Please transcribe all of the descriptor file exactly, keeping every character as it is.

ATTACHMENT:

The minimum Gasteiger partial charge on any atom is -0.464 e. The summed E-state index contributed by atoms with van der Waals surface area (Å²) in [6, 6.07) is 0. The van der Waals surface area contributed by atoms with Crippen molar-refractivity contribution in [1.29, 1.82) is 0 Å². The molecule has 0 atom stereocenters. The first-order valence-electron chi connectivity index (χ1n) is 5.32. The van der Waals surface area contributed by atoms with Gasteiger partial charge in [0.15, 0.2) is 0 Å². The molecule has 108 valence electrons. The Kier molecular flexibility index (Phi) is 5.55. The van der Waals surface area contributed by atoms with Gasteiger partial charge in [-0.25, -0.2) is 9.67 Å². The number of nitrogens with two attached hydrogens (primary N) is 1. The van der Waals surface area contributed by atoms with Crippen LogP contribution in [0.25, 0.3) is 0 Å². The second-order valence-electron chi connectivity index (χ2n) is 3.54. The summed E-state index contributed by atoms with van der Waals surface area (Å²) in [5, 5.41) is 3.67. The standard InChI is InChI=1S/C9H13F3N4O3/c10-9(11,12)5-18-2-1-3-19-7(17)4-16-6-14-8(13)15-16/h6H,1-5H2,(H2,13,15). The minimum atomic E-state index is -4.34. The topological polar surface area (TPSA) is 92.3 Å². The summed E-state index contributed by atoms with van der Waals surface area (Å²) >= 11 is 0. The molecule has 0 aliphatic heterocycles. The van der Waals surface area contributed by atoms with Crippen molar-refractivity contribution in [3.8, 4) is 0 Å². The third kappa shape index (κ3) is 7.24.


The minimum Gasteiger partial charge on any atom is -0.464 e. The summed E-state index contributed by atoms with van der Waals surface area (Å²) in [6, 6.07) is 0. The van der Waals surface area contributed by atoms with Crippen molar-refractivity contribution in [1.29, 1.82) is 0 Å². The molecule has 0 atom stereocenters. The first-order valence-electron chi connectivity index (χ1n) is 5.32. The van der Waals surface area contributed by atoms with Gasteiger partial charge in [0.15, 0.2) is 0 Å². The molecule has 108 valence electrons. The Kier molecular flexibility index (Phi) is 5.55. The van der Waals surface area contributed by atoms with Gasteiger partial charge in [-0.25, -0.2) is 9.67 Å². The number of nitrogens with two attached hydrogens (primary N) is 1. The van der Waals surface area contributed by atoms with Crippen LogP contribution in [0.25, 0.3) is 0 Å². The second-order valence-electron chi connectivity index (χ2n) is 3.54. The summed E-state index contributed by atoms with van der Waals surface area (Å²) in [5, 5.41) is 3.67. The standard InChI is InChI=1S/C9H13F3N4O3/c10-9(11,12)5-18-2-1-3-19-7(17)4-16-6-14-8(13)15-16/h6H,1-5H2,(H2,13,15). The minimum atomic E-state index is -4.34. The topological polar surface area (TPSA) is 92.3 Å². The summed E-state index contributed by atoms with van der Waals surface area (Å²) >= 11 is 0. The molecule has 0 aliphatic heterocycles. The van der Waals surface area contributed by atoms with Crippen molar-refractivity contribution in [3.8, 4) is 0 Å². The third kappa shape index (κ3) is 7.24.